"Asking myself the same question," Paul mumbled into his mug.

"Well," Beck started, "I thought you would enjoy waking up early so we could celebrate your 16th birthday."

"But my birthday isn't 'til tomorrow."

"Exactly." Beck crossed his arms and smiled.

"Um…" It was too early to really think straight.

"Beck, for god knows what reason, thought it would be more of a surprise to celebrate today." Ulrik growled, feigning anger. Or maybe he was just grumpy like Paul.

"Oh." I smiled slightly to Beck and he grasped my shoulder. "But why did we have to get up now?"

"Because it gives you time to figure out what you want to do all day. We can go anywhere, do anything. It's up to you."

Paul scratched at his cheek, probably feeling the stubble that was clearly there. "Sam, I swear, if you say anything along the lines of museum, I will hurt you."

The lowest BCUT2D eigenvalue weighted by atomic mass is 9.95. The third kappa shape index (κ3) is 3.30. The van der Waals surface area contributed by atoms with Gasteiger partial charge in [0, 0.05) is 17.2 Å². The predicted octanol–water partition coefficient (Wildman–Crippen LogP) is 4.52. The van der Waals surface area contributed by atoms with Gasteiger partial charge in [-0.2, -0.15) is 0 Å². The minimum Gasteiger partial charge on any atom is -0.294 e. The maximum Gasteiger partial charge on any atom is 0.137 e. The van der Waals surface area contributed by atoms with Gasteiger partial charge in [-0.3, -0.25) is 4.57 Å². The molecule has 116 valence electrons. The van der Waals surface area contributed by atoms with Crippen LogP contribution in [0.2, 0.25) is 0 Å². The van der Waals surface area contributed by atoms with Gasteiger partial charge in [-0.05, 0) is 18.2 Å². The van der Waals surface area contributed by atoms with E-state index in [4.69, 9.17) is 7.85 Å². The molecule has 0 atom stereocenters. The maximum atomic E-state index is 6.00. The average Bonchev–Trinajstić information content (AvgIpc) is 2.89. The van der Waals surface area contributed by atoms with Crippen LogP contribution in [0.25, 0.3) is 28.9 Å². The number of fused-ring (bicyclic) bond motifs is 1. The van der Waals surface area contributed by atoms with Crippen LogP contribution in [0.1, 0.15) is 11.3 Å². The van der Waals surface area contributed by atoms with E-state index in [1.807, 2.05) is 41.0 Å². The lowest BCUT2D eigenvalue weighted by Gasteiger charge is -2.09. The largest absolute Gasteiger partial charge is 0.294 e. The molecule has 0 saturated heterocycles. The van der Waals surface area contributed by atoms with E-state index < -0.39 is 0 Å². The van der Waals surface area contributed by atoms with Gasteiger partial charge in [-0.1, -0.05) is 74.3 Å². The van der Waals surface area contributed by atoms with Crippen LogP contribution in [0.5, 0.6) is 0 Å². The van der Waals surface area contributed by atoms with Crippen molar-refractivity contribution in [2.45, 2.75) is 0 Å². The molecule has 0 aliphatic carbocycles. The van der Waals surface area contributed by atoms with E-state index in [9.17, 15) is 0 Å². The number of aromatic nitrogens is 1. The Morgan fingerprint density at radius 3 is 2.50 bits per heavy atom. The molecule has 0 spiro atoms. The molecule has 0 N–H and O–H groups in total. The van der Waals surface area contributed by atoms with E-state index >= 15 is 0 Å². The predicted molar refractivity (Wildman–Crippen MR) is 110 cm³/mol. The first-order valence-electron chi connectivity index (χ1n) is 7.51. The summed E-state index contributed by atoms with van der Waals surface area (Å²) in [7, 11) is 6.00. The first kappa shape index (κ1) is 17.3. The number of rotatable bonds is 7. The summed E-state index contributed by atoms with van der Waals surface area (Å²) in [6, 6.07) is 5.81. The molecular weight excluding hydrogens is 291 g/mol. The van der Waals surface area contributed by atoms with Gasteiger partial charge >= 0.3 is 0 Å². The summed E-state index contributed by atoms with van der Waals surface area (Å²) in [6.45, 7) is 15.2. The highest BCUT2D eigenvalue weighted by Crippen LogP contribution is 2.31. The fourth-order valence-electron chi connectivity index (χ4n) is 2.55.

The last time Beck and I dragged him and Ulrik to a museum, it was filled with nothing but screaming second graders touching things they shouldn't.

"Nah…how about we just…I dunno. See a movie or something?" There really wasn't much stuff to do in a place like Mercy Falls, which was basically in the middle of nowhere.

"Oh, c'mon now Sam. You can think of something better than that," Beck said, backed by the incredulous "you-gotta-be-kidding-me-this-is-why-I'm-up-right-now?" stare of Paul.

I thought for a moment, the heat of Beck's hand still on my bare shoulder. Then it dawned on me. "Can we go to Duluth?" I asked. Beck's hand tensed.

They all looked at me, uncertain. I knew why, though. But that's not the reason I want to go.

"There's this candy store there that I'm sure you guys will love."

Beck's hand relaxed. "If that's where you want to go." He smiled, relieved that I didn't ask to go see my parents. Subconsciously, I started rubbing my scars with my left hand.

"It is," I stated, genuinely excited.

"Alright then – go put on a shirt, and we'll go when you're ready."

It was almost 5 when we got back to the house. Each of us had a bag full of chocolate and candy and, you could say, on a sugar high.

I went upstairs, set my bag on a chair, and plopped onto my bed. Sugar highs apparently didn't last long. I was exhausted, despite it only being a few hours past noon. It was probably the drive.